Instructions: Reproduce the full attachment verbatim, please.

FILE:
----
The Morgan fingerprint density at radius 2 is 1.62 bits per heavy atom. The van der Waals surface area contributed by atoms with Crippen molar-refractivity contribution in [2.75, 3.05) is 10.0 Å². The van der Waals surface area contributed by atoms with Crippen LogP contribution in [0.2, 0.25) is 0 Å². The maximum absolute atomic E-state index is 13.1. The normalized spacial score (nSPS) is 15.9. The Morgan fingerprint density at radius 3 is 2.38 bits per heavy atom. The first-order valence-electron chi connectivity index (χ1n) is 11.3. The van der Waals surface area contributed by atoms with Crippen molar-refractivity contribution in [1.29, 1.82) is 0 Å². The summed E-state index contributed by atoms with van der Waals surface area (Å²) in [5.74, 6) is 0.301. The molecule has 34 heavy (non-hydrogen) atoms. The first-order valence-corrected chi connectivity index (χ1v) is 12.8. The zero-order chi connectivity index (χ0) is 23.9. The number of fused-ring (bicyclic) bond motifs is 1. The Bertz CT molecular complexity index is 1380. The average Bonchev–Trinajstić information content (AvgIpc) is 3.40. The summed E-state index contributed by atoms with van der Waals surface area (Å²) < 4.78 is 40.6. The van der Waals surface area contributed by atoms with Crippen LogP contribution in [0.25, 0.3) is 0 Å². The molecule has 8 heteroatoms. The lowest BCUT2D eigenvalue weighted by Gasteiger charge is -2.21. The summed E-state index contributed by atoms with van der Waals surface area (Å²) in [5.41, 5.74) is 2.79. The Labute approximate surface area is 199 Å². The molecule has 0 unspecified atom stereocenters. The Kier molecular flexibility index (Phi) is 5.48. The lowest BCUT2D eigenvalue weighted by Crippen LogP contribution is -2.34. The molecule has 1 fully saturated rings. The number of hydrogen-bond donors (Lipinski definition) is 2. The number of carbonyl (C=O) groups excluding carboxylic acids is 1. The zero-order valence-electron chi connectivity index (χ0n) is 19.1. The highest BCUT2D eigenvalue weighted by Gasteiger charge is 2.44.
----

The Morgan fingerprint density at radius 2 is 1.62 bits per heavy atom. The van der Waals surface area contributed by atoms with Crippen molar-refractivity contribution in [2.75, 3.05) is 10.0 Å². The van der Waals surface area contributed by atoms with Crippen LogP contribution in [0.2, 0.25) is 0 Å². The maximum absolute atomic E-state index is 13.1. The normalized spacial score (nSPS) is 15.9. The Morgan fingerprint density at radius 3 is 2.38 bits per heavy atom. The first-order valence-electron chi connectivity index (χ1n) is 11.3. The van der Waals surface area contributed by atoms with Crippen molar-refractivity contribution in [1.29, 1.82) is 0 Å². The summed E-state index contributed by atoms with van der Waals surface area (Å²) in [5.74, 6) is 0.301. The molecule has 34 heavy (non-hydrogen) atoms. The first-order valence-corrected chi connectivity index (χ1v) is 12.8. The zero-order chi connectivity index (χ0) is 23.9. The number of fused-ring (bicyclic) bond motifs is 1. The Bertz CT molecular complexity index is 1380. The average Bonchev–Trinajstić information content (AvgIpc) is 3.40. The summed E-state index contributed by atoms with van der Waals surface area (Å²) < 4.78 is 40.6. The van der Waals surface area contributed by atoms with Crippen LogP contribution in [0.25, 0.3) is 0 Å². The molecule has 8 heteroatoms. The lowest BCUT2D eigenvalue weighted by Gasteiger charge is -2.21. The summed E-state index contributed by atoms with van der Waals surface area (Å²) in [5.41, 5.74) is 2.79. The Labute approximate surface area is 199 Å². The molecule has 0 unspecified atom stereocenters. The Kier molecular flexibility index (Phi) is 5.48. The lowest BCUT2D eigenvalue weighted by Crippen LogP contribution is -2.34. The molecule has 1 fully saturated rings. The number of hydrogen-bond donors (Lipinski definition) is 2. The number of carbonyl (C=O) groups excluding carboxylic acids is 1. The zero-order valence-electron chi connectivity index (χ0n) is 19.1. The highest BCUT2D eigenvalue weighted by Gasteiger charge is 2.44.